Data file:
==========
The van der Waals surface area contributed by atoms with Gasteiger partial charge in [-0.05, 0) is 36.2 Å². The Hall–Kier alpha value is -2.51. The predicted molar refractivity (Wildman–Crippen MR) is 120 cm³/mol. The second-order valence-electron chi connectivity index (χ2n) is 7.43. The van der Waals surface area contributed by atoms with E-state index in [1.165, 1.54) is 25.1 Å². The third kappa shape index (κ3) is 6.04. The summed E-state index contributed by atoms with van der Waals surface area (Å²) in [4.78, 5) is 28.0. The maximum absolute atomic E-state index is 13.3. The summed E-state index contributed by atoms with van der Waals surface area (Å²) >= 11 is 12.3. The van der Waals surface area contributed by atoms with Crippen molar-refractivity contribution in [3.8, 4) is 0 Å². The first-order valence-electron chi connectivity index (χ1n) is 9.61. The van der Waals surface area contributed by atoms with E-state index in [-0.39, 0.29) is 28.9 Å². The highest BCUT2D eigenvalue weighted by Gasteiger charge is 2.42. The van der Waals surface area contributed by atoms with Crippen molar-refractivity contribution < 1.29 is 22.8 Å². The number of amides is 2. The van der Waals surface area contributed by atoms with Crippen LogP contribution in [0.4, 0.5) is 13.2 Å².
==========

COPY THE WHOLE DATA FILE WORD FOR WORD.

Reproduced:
The van der Waals surface area contributed by atoms with Gasteiger partial charge in [-0.05, 0) is 36.2 Å². The Hall–Kier alpha value is -2.51. The predicted molar refractivity (Wildman–Crippen MR) is 120 cm³/mol. The second-order valence-electron chi connectivity index (χ2n) is 7.43. The van der Waals surface area contributed by atoms with E-state index in [1.165, 1.54) is 25.1 Å². The third kappa shape index (κ3) is 6.04. The summed E-state index contributed by atoms with van der Waals surface area (Å²) in [4.78, 5) is 28.0. The maximum absolute atomic E-state index is 13.3. The summed E-state index contributed by atoms with van der Waals surface area (Å²) >= 11 is 12.3. The van der Waals surface area contributed by atoms with Crippen molar-refractivity contribution in [3.8, 4) is 0 Å². The first-order valence-electron chi connectivity index (χ1n) is 9.61. The van der Waals surface area contributed by atoms with E-state index in [-0.39, 0.29) is 28.9 Å². The highest BCUT2D eigenvalue weighted by Gasteiger charge is 2.42. The van der Waals surface area contributed by atoms with Crippen molar-refractivity contribution < 1.29 is 22.8 Å². The number of amides is 2. The van der Waals surface area contributed by atoms with Crippen LogP contribution in [0.4, 0.5) is 13.2 Å².